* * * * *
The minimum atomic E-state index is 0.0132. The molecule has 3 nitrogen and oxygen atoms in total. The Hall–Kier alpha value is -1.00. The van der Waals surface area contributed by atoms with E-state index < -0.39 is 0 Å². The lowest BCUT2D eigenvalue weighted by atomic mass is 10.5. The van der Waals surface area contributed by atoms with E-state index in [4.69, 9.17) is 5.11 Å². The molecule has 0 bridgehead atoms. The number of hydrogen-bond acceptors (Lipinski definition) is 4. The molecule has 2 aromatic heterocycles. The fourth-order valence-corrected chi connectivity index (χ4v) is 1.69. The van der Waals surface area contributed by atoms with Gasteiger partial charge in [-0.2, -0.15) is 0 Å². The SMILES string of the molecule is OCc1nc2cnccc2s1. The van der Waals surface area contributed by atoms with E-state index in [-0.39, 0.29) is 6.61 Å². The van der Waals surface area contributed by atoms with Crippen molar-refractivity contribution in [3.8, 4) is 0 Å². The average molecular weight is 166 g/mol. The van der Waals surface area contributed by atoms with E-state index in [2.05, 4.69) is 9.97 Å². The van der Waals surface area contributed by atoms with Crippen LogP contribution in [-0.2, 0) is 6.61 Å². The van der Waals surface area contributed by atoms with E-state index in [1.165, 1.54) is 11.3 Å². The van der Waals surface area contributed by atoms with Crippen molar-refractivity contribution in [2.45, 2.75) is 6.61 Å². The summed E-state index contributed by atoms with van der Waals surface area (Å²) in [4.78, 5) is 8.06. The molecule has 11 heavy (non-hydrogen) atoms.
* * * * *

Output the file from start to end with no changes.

The minimum atomic E-state index is 0.0132. The molecule has 3 nitrogen and oxygen atoms in total. The Hall–Kier alpha value is -1.00. The van der Waals surface area contributed by atoms with E-state index < -0.39 is 0 Å². The lowest BCUT2D eigenvalue weighted by atomic mass is 10.5. The van der Waals surface area contributed by atoms with E-state index in [4.69, 9.17) is 5.11 Å². The molecule has 0 bridgehead atoms. The number of hydrogen-bond acceptors (Lipinski definition) is 4. The molecule has 2 aromatic heterocycles. The fourth-order valence-corrected chi connectivity index (χ4v) is 1.69. The van der Waals surface area contributed by atoms with Gasteiger partial charge in [-0.2, -0.15) is 0 Å². The SMILES string of the molecule is OCc1nc2cnccc2s1. The van der Waals surface area contributed by atoms with E-state index in [-0.39, 0.29) is 6.61 Å². The van der Waals surface area contributed by atoms with Crippen molar-refractivity contribution in [3.8, 4) is 0 Å². The average molecular weight is 166 g/mol. The van der Waals surface area contributed by atoms with E-state index in [2.05, 4.69) is 9.97 Å². The van der Waals surface area contributed by atoms with Crippen LogP contribution in [-0.2, 0) is 6.61 Å². The van der Waals surface area contributed by atoms with E-state index in [1.165, 1.54) is 11.3 Å². The van der Waals surface area contributed by atoms with Crippen molar-refractivity contribution in [2.45, 2.75) is 6.61 Å². The summed E-state index contributed by atoms with van der Waals surface area (Å²) in [4.78, 5) is 8.06. The molecule has 11 heavy (non-hydrogen) atoms.